The development of farming traditions has long interested archaeologists worldwide. The relationship between this process and human movement has become increasingly well defined in recent years. Here we examine this issue in a case study concerning the longstanding question of the spread of maize agriculture and Mississippian cultural traditions throughout much of the Eastern U.S. Although it has long been common to interpret the spread of Mississippian maize agriculture partially as a result of human migration, there have been very few direct studies of the question. We do so here by analyzing human tooth enamel from burials for 87Sr/86Sr and δ13C. Our results suggest that Fort Ancient societies adopted maize agriculture quickly with high levels of consumption at early sites. The intensity of maize consumption declined over time, however, in contrast to the current model. There is evidence for the presence of non-local individuals at early Fort Ancient sites, particularly Turpin, with the majority likely attributable to neighboring Mississippian regions. These developments occurred at some of the larger Fort Ancient sites by the mouths of the Great and Little Miami Rivers in Ohio where the most abundant evidence for Mississippian house styles and objects is concentrated.

Toward More Continuous and Practical Artifact Analyses: Defining and Learning From Key Dimensions of Fort Ancient Triangular Projectile Points in the Miami Valleys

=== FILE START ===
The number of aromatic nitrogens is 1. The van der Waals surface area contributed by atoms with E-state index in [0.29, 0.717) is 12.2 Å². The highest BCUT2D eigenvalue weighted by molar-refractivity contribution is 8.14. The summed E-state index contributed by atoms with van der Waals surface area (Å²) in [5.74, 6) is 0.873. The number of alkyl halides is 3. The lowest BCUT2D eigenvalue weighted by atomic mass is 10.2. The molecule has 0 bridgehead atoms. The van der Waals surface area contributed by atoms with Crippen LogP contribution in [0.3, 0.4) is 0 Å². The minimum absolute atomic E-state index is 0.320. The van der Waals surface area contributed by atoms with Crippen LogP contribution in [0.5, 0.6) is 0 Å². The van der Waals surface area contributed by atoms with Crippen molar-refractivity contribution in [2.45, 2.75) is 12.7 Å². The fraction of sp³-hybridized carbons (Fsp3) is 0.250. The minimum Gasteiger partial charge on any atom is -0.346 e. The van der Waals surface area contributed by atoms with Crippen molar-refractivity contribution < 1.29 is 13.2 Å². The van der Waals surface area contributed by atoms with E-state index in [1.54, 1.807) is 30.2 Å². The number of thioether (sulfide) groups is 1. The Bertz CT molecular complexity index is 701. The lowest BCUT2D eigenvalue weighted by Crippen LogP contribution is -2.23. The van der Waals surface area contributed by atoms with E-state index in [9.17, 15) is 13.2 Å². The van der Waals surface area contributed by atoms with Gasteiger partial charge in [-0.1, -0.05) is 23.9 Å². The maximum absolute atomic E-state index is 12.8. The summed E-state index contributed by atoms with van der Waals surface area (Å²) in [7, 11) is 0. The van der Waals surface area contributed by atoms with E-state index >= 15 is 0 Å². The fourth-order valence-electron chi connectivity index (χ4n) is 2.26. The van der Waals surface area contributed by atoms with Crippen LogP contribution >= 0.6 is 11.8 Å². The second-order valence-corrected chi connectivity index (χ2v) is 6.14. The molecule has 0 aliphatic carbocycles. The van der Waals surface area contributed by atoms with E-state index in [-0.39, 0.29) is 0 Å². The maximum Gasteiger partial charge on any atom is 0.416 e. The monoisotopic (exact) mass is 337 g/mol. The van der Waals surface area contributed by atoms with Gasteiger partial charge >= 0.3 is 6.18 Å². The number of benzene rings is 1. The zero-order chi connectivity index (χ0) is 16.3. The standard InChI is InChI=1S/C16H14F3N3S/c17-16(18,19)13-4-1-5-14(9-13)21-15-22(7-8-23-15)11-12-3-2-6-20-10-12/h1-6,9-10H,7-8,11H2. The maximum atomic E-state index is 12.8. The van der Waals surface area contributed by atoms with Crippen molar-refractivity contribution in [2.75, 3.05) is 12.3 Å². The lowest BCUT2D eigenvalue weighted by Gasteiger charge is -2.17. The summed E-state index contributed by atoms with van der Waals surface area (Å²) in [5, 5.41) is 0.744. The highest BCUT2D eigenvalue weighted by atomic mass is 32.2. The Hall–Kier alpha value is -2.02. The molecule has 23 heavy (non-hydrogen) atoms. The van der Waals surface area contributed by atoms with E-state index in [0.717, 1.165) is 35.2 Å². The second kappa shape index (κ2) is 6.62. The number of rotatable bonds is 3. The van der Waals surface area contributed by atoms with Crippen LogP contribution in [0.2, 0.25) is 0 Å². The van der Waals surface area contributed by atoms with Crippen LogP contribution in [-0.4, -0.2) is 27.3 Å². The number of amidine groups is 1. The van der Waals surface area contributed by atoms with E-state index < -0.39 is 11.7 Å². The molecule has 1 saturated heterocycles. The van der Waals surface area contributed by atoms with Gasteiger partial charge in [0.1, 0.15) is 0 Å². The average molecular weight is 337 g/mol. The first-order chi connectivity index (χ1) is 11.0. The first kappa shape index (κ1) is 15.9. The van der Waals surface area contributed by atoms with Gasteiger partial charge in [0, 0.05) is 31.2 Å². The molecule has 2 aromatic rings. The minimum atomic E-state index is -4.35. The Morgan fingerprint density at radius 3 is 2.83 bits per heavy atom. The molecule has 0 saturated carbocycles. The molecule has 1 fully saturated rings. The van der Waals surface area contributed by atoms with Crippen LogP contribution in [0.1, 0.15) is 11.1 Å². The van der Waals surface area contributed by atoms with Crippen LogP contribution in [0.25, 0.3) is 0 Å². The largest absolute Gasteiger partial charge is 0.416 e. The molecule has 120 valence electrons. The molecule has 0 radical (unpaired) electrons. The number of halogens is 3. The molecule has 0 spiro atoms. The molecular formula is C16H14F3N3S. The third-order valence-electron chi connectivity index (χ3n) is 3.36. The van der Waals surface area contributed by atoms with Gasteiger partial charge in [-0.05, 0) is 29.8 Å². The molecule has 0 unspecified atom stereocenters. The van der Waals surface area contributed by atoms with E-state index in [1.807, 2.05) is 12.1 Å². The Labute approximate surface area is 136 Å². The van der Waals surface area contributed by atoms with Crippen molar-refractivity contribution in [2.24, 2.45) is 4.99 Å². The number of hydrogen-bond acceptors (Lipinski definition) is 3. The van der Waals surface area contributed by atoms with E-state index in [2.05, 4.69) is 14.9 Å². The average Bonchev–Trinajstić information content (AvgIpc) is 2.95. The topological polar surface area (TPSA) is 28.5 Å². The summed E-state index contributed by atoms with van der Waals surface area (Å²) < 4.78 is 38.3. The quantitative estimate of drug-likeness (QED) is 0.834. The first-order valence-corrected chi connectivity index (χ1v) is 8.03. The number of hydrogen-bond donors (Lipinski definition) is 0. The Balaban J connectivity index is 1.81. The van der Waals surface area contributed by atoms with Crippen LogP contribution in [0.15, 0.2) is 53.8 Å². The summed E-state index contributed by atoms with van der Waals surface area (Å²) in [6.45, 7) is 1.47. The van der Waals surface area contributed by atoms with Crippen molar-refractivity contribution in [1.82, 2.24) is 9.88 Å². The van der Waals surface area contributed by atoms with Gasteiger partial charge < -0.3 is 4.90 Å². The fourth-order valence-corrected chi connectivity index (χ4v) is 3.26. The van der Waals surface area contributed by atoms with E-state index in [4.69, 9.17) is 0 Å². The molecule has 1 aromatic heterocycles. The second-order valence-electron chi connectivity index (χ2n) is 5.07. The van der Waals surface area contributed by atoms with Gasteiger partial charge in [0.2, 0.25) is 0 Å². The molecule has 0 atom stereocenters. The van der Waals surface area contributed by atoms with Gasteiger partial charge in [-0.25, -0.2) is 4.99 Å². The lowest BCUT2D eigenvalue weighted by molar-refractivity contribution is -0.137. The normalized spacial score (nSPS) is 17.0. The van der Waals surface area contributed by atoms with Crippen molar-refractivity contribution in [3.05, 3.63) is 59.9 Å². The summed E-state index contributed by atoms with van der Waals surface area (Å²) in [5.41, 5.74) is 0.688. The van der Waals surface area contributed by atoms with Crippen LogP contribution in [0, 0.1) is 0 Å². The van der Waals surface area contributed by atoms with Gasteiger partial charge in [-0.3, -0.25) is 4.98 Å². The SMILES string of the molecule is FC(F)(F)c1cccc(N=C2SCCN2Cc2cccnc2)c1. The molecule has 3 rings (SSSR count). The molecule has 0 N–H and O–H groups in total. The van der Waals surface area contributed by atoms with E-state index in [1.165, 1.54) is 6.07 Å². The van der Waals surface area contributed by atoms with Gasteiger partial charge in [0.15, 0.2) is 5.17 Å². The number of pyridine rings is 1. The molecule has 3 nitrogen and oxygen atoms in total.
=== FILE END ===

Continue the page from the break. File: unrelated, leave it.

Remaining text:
Robert A. Cook and Aaron R. Comstock

Midcontinental Journal of Archaeology (2014)

Artifact typologies are routinely created, debated, and modified, but too rarely is the goal to focus on small geographic regions and to define key axes of variation. Our goal is to further this practice by examining the utility of a long-standing artifact typology from the U.S. Midwest, one associated with discerning temporal changes in triangular projectile-point forms. Our samples are derived from nine well-dated Fort Ancient villages along the Great and Little Miami Rivers of southwest Ohio and southeast Indiana. Our approach statistically explores numeric and nominal measurements of projectile-point morphology. Findings reveal significant differences among formal variables that are consistent with most of the typology as recently amended by other researchers. However, by focusing on numeric variables, we also have found that there are a series of additional significant temporal changes. Collectively, we identify a series of distinctions in temporal, morphological, and geographical variation among triangular projectile points. Various hypotheses are discussed regarding cultural transmission of the observed changes in projectile points.